Twin Mirror is a gaming equivalent of Twin Peaks devoid of supernatural stuff, great characters, or otherworldly suspense. This narrative detective adventure, constructed in a fashion similar to Fahrenheit, Heavy Rain, and other games made by Quantic Dream, desperately tries to engage the player on the same level as those (much) better games, succeeding only in forcing him/her to make the comparison constantly. And sigh.
Sam Higgs, an investigative reporter from rural Basswood, West Virginia, drives slowly through a mountain road, making a short stop on the scenic overlook above his estranged hometown. This classic opening, reminiscent of Silent Hill 2 or Twin Peaks S1E01, serves to set the stage and explain his position concerning every other character he would come across. Two years ago, his investigation of the local mine, plagued by low safety standards, led to its closure and turned many Basswoodians jobless and angry. Faced with the backlash, he skipped the town and pretty much cut all the ties with his former life. Until now.
The death of someone loved in the entire community often has the power to bring everyone together, at least in a physical sense, for attending the funeral if a proper reconciliation is out of reach. His childhood friend and fellow reporter Nick perished in a violent car crash, prompting Sam to briefly return to Basswood to say one last goodbye. Apart from Nick’s teenage daughter, no one has any suspicions regarding the cause of the crash. Was it an accident, as everyone agrees, or is there a more sinister truth to it, as young Joan believes? Time to put that inquiring, driven mind to use, Mr. big shot reporter…
Sam Higgs is no ordinary journalist/sleuth – he has an uncanny ability to analyze the environment and connect clues any average person would consider irrelevant. He also has an imaginary twin, which represents a concealed sociable side of his personality, deemed cold and distant by pretty much everyone, including his ex-girlfriend Anna. Is he schizophrenic? Or autistic to a minor degree? The game stops short from answering those questions, except clearly stating that there is nothing supernatural about the answers. This is a narrative-driven detective game dressed in a psychological thriller attire – the only darkness in those woods is inside the people. There is no Black Lodge here, nor The King in Yellow is lurking around. Perhaps the only fantasy element in the story is a notion that a small-time journalist from a local daily paper can meaningfully shake up the world around him.
Most of the seven or so hours needed to complete the game are spent talking to people or pixel-hunting for clues. Through the dialogue and introspection, you will learn a lot about Basswood and its inhabitants, moving forward with the relatively predictable story without any notable twists. Local people and their stories aren’t even remotely interesting: they serve as a mirror for reflecting Sam’s character and justification for his resigned brooding and lamenting the days gone by. There is a lot of palpable depression and resigned hopelessness in this game, sentiments no one searches for in games during the winter lockdown of 2020. Considering the emotions Basswood is awakening in him, in the end, you could scarcely blame Sam for leaving this backward dystopia with no future.
Analyzing the environment in several key areas in the game is probably the weakest part of the whole experience. You will scour the surroundings looking for interaction pop-ups that provide pieces of the puzzle in each scene. After you reach a certain threshold, you will form a hypothesis that you can test inside the “Mind Palace”, a visual representation of your cognitive abilities, which looks like a dreamlike landscape with shapes made of blurred glass. Picking the right options is not difficult if you paid the slightest attention to the narrative leading up to it. There is no real detective work here, as you’ll need only a bit of patience to explore all the possibilities and pick the one that makes sense. Sometimes you will be required to comb the scene one more time after the first round of clues produces the basis of a theory. More pixel hunting, more tedium.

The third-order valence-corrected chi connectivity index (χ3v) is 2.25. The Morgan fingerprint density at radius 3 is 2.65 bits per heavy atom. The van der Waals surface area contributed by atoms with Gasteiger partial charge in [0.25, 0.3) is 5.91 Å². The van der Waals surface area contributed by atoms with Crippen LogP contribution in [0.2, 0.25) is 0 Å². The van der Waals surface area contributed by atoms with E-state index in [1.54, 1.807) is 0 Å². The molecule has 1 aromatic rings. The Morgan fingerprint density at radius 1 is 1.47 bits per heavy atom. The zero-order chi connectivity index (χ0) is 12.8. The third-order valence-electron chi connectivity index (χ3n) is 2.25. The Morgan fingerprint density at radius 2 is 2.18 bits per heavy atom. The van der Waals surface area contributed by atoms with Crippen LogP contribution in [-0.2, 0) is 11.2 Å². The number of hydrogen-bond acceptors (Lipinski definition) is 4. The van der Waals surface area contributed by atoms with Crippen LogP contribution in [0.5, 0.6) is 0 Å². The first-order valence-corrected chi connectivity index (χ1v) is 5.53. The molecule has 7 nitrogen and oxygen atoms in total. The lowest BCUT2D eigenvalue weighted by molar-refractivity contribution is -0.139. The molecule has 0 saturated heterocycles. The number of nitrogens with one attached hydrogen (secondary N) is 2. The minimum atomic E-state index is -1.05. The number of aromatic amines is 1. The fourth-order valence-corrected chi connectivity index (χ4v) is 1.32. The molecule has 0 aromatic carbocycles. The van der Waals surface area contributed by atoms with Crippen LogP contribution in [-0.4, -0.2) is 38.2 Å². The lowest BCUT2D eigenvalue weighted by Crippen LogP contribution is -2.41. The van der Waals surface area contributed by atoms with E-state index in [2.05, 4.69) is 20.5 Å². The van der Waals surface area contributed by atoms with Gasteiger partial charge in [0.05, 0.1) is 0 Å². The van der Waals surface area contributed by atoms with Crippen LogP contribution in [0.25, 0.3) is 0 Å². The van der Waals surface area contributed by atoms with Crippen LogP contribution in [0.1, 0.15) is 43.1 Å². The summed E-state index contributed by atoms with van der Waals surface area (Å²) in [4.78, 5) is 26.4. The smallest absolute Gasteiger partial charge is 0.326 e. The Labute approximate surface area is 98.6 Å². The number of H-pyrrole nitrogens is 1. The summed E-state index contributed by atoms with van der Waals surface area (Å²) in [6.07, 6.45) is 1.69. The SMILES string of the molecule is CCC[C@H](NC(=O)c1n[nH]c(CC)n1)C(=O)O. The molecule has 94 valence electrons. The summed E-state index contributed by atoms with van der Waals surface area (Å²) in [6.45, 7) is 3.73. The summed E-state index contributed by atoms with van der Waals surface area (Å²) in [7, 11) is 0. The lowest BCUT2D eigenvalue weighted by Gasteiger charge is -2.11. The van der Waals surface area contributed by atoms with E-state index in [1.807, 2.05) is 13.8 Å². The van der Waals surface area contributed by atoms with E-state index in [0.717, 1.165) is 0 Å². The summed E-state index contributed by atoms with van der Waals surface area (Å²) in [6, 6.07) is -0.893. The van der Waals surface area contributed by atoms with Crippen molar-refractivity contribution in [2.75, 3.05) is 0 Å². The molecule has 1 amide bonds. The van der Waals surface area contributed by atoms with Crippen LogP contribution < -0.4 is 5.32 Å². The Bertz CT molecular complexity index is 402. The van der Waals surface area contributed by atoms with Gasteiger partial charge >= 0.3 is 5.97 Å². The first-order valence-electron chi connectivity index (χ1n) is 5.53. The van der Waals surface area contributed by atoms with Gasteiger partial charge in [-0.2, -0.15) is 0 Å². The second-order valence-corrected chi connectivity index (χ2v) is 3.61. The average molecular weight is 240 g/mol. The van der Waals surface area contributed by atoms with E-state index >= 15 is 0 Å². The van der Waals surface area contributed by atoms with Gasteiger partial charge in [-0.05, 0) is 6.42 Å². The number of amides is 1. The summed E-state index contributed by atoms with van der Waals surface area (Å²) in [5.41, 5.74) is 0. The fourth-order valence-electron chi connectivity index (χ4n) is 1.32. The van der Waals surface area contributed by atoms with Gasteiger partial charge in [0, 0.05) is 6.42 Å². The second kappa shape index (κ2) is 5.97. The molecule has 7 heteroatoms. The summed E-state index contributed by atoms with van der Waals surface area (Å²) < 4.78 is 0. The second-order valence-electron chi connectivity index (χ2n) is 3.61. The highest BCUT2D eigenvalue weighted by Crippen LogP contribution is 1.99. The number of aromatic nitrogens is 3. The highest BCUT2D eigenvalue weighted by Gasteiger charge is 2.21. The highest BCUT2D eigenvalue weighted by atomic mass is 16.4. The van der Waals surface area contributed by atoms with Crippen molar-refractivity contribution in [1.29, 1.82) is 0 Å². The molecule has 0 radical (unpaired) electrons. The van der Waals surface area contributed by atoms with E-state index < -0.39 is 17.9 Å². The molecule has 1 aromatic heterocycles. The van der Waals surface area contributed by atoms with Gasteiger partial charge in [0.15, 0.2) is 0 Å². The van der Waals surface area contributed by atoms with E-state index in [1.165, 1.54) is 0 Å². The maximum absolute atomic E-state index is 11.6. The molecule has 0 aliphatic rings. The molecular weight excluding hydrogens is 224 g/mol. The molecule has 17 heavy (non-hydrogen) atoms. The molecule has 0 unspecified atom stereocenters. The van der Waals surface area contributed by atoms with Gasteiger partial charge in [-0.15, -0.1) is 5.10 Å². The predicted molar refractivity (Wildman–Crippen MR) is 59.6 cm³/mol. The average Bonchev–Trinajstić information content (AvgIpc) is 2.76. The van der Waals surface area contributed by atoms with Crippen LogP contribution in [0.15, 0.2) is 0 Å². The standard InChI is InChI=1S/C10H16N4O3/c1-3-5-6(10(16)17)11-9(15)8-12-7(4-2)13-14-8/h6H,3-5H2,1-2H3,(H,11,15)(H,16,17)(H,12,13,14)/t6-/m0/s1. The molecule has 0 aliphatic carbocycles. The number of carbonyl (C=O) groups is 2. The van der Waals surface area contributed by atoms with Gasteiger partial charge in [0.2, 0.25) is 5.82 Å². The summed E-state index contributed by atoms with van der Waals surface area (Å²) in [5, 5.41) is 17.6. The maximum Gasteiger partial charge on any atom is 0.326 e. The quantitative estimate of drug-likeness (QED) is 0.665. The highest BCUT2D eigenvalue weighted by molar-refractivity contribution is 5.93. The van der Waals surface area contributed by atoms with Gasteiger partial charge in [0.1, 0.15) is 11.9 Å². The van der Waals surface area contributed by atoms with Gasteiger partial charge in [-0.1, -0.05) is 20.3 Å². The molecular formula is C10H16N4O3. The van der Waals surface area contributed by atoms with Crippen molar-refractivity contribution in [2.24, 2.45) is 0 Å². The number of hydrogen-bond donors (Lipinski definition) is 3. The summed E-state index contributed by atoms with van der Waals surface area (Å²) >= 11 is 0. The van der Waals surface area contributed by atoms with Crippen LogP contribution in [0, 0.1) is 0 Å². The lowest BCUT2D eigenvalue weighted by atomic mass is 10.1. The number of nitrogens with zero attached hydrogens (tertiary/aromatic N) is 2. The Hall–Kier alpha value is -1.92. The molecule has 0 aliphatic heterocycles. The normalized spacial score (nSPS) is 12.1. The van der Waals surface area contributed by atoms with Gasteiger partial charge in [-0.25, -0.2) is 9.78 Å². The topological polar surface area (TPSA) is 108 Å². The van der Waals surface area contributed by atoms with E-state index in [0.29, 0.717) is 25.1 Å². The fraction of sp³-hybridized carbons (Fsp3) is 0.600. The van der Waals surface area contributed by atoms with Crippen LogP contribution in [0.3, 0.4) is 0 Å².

Sam’s internal dialogue with his inner twin (referred to as “Him”) is relatively interesting if you find the inner workings of a person with mental health issues worth exploring. However, this too helps to exacerbate the overall depressing bleakness of the whole experience. Simultaneously, it just doesn’t have the intensity or seriousness of great novels or movies that properly dealt with the split personality of a protagonist. This is no The Dark Half by Stephen King by any stretch of the imagination. Also, Twin Mirror is not Agatha Christie regarding the set-up leading to the unwrapping of the mystery. Everything moves at a predictable pace, so you’ll probably guess the ending before it materializes.
This mediocre murder mystery in Twin Bleaks, West Virginia, would be much more captivating if there was a persistent hint of supernatural forces at play, building up the heat only to hit the player with a sobering, down to earth explanation/conclusion in the end. Instead, the game never escapes the monotony of most mundane reasons of all negativity. If I wanted drugs and basic corruption as driving forces in a murder mystery, I would pick up a 1,99 USD paperback detective novel, not the 34,99 USD game. Getting Sam Spade for a tiny fraction of Sam Higgs’ price would be the most welcome bonus.
- Branching moments that grant some replayability.
- Great depiction of rural bleakness (if you are into that sort of thing).
- Boring story full of cliches and low melodrama.
- Too easy in all aspects. Detective work is a joke.